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sources on various Keq values?

Hartmut Schütze schuetze at mailer.uni-marburg.de
Tue Feb 1 14:35:34 EST 1994


Hi Nang, 
Its me again...
I'm learning biochemistry by the time to do my exams in biology.
But biochemistry is certainly not my 'major'...

>QUESTION:  Can we generalize from other available kinase data that the
>reaction shown above is most likely to be irreversible?
I think the reversibility of a given reaction is determined by the
difference in free energy, and the enzyme mechanism which is used.
Or, in terms of Michaelis-Menten: if nor Product-Enzyme-complex can
be formed, u have no backreaktion.

>As far as I know, this reaction is not as irreversible as we think.  I
>remember there is one experiment being done on this enzyme.  The author(s)
>forced the reverse reaction by jacking up high concentrations of ribulose
>5-P + NADPH + CO2.  I can't find the reference right now.  But I know it
>has been done.  I was kind of surprised at the time.  However, the
>concentration may be too high to be any significance in vivo.
This is correct: it's not a physiological pathway.

>The reason I send out the first query about the sources on various Keq
>values is because I need those values to plug into enzyme kinetic rate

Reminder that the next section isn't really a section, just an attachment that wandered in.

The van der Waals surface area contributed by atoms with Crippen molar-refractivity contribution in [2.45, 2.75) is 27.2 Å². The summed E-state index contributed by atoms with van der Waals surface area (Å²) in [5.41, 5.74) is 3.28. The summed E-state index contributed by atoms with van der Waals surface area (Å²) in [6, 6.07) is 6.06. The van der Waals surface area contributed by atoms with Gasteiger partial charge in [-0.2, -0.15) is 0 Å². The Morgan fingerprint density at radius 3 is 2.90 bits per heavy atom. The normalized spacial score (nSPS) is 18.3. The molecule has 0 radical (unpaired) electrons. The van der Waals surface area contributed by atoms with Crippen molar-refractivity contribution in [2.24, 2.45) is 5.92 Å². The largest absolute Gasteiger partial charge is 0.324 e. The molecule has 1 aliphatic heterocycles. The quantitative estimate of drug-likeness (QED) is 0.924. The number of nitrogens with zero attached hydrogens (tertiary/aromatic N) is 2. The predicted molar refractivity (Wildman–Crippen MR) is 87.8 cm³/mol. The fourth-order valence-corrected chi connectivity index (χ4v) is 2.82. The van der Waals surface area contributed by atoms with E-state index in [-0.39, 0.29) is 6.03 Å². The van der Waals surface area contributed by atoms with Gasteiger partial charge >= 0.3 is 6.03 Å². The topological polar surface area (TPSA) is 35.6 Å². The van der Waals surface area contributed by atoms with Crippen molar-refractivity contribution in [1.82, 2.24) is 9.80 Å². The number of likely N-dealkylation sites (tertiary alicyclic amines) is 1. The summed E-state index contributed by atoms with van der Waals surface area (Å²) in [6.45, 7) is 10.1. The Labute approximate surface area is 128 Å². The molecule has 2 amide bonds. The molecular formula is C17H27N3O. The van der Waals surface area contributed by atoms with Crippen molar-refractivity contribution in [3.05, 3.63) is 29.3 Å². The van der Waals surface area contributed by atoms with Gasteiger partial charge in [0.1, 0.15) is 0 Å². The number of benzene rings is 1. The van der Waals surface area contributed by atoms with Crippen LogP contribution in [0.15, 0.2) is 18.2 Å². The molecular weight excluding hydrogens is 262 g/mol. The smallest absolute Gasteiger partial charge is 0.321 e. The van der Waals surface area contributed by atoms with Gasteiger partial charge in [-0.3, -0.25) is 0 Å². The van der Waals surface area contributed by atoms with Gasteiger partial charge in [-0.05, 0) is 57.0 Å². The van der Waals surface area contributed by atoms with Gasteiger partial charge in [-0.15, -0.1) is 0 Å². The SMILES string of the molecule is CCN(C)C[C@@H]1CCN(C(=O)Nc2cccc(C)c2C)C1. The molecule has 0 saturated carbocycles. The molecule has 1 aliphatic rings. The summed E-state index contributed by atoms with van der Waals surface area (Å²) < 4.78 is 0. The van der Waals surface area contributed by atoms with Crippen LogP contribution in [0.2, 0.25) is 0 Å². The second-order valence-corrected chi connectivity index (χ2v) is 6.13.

>equations (OR DO I NEED TO ?).  At least 2 out of 3 reactions mentioned
>above are presumably irreversible, possibly all 3 of them.  Also at the
>same time, I know from personal experience that both Km_ATP for the kinase
>and Km_NADP for the dehydrogenase are very small.  That is, inside an E.
>coli cell both enzymes are likely to be saturated by these two cofactors (
>assuming we adopt the published in vivo ATP and NADP concentration for E.
>coli).  Since this is a branched pathway we are talking about, can we just
>simplify the potentially ugly looking explicit steady state rate equation
>into a simpler one?  That is, using Michaelis-Menten equation to
>approximate each branch.  The assumptions are :1) the reactiona are
>irrversible, and 2) the cofactors are saturating in vivo.  To add a new
>twist on this.  By adopting a simplified version of the steady state
>equation for the branched pathway I just mentioned, we are implying that
>the kinase step will determined the steady state flux, which, again from
>personal experience, I know is not true.  So in a sense, I'm stuck.  Any
>help or suggestion on this?
If I understand u right, u need the Vmax, not the Keq. If u have an 

                           [products]
equation like Keq= (shit)*-------------, and the reaction is irreversible, 
                            [educts]

you have only products, and Keq is 1 (in a steady state).
If u r interested in product rates, u need the Vmax of the
slowest of the enzymes involved. Does Km_ATP or Km_NADP
has anything to do with this?
Sorry, but english is NOT my native language...perhaps I misunderstand u, Nang.

Hope this was at least correct...
Hartmut
-------------------------------------------------
        Hartmut Schuetze                 always
e-mail: schuetze at mailer.uni-marburg.de    look
snail : H.Schuetze Chemnitzer Str.47     on the
        35039 Marburg / Germany          bright
tube  : germany 06421/43365           :-) side...
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